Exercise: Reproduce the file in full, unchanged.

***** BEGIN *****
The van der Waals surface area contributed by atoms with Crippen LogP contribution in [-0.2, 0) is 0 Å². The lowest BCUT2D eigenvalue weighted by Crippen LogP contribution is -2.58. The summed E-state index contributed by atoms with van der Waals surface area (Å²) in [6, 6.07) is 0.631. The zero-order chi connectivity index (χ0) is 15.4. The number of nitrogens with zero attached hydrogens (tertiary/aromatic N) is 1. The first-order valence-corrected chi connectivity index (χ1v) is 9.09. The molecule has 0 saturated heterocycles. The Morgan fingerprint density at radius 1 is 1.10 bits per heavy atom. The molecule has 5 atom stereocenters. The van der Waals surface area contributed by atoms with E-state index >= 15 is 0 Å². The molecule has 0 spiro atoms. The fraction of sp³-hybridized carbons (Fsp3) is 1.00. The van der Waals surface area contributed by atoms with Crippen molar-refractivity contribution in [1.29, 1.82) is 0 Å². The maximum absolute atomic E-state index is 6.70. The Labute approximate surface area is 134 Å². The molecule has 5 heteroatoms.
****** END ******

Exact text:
The van der Waals surface area contributed by atoms with Crippen LogP contribution in [-0.2, 0) is 0 Å². The lowest BCUT2D eigenvalue weighted by Crippen LogP contribution is -2.58. The summed E-state index contributed by atoms with van der Waals surface area (Å²) in [6, 6.07) is 0.631. The zero-order chi connectivity index (χ0) is 15.4. The number of nitrogens with zero attached hydrogens (tertiary/aromatic N) is 1. The first-order valence-corrected chi connectivity index (χ1v) is 9.09. The molecule has 0 saturated heterocycles. The Morgan fingerprint density at radius 1 is 1.10 bits per heavy atom. The molecule has 5 atom stereocenters. The van der Waals surface area contributed by atoms with E-state index >= 15 is 0 Å². The molecule has 0 spiro atoms. The fraction of sp³-hybridized carbons (Fsp3) is 1.00. The van der Waals surface area contributed by atoms with Crippen molar-refractivity contribution in [1.29, 1.82) is 0 Å². The maximum absolute atomic E-state index is 6.70. The Labute approximate surface area is 134 Å². The molecule has 5 heteroatoms.